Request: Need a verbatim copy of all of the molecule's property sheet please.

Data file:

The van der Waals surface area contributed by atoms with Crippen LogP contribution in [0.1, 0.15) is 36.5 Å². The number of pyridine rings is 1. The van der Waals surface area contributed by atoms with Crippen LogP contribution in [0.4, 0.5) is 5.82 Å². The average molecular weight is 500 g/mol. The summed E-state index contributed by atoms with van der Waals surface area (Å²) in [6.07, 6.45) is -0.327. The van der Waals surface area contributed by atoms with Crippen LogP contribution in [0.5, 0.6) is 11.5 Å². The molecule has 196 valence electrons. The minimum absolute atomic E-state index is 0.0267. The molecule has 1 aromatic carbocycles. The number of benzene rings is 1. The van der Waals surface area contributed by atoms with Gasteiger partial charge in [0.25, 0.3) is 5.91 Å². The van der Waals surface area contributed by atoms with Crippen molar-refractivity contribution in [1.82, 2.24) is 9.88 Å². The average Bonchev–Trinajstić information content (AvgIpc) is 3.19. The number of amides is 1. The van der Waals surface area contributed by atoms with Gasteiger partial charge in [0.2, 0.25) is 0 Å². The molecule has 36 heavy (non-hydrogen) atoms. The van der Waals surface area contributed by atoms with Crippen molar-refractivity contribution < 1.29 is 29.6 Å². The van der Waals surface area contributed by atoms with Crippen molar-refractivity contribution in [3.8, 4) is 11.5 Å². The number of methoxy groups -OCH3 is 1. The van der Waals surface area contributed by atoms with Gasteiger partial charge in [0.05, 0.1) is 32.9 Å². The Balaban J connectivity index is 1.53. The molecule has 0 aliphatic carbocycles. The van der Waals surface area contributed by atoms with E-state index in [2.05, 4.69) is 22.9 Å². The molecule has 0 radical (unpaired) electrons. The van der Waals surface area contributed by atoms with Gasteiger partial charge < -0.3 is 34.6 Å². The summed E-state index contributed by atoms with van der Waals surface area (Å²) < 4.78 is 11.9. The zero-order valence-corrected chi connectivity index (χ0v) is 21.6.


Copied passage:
The van der Waals surface area contributed by atoms with Crippen LogP contribution in [0.1, 0.15) is 36.5 Å². The number of pyridine rings is 1. The van der Waals surface area contributed by atoms with Crippen LogP contribution in [0.4, 0.5) is 5.82 Å². The average molecular weight is 500 g/mol. The summed E-state index contributed by atoms with van der Waals surface area (Å²) in [6.07, 6.45) is -0.327. The van der Waals surface area contributed by atoms with Crippen LogP contribution in [0.5, 0.6) is 11.5 Å². The molecule has 196 valence electrons. The minimum absolute atomic E-state index is 0.0267. The molecule has 1 aromatic carbocycles. The number of benzene rings is 1. The van der Waals surface area contributed by atoms with Gasteiger partial charge in [0.25, 0.3) is 5.91 Å². The van der Waals surface area contributed by atoms with Crippen molar-refractivity contribution in [1.82, 2.24) is 9.88 Å². The average Bonchev–Trinajstić information content (AvgIpc) is 3.19. The number of amides is 1. The van der Waals surface area contributed by atoms with Gasteiger partial charge in [0.2, 0.25) is 0 Å². The molecule has 36 heavy (non-hydrogen) atoms. The van der Waals surface area contributed by atoms with Crippen molar-refractivity contribution < 1.29 is 29.6 Å². The van der Waals surface area contributed by atoms with Crippen molar-refractivity contribution in [3.8, 4) is 11.5 Å². The number of methoxy groups -OCH3 is 1. The van der Waals surface area contributed by atoms with Gasteiger partial charge in [0.05, 0.1) is 32.9 Å². The Balaban J connectivity index is 1.53. The molecule has 0 aliphatic carbocycles. The van der Waals surface area contributed by atoms with E-state index in [2.05, 4.69) is 22.9 Å². The molecule has 0 radical (unpaired) electrons. The van der Waals surface area contributed by atoms with Gasteiger partial charge < -0.3 is 34.6 Å². The summed E-state index contributed by atoms with van der Waals surface area (Å²) < 4.78 is 11.9. The zero-order valence-corrected chi connectivity index (χ0v) is 21.6.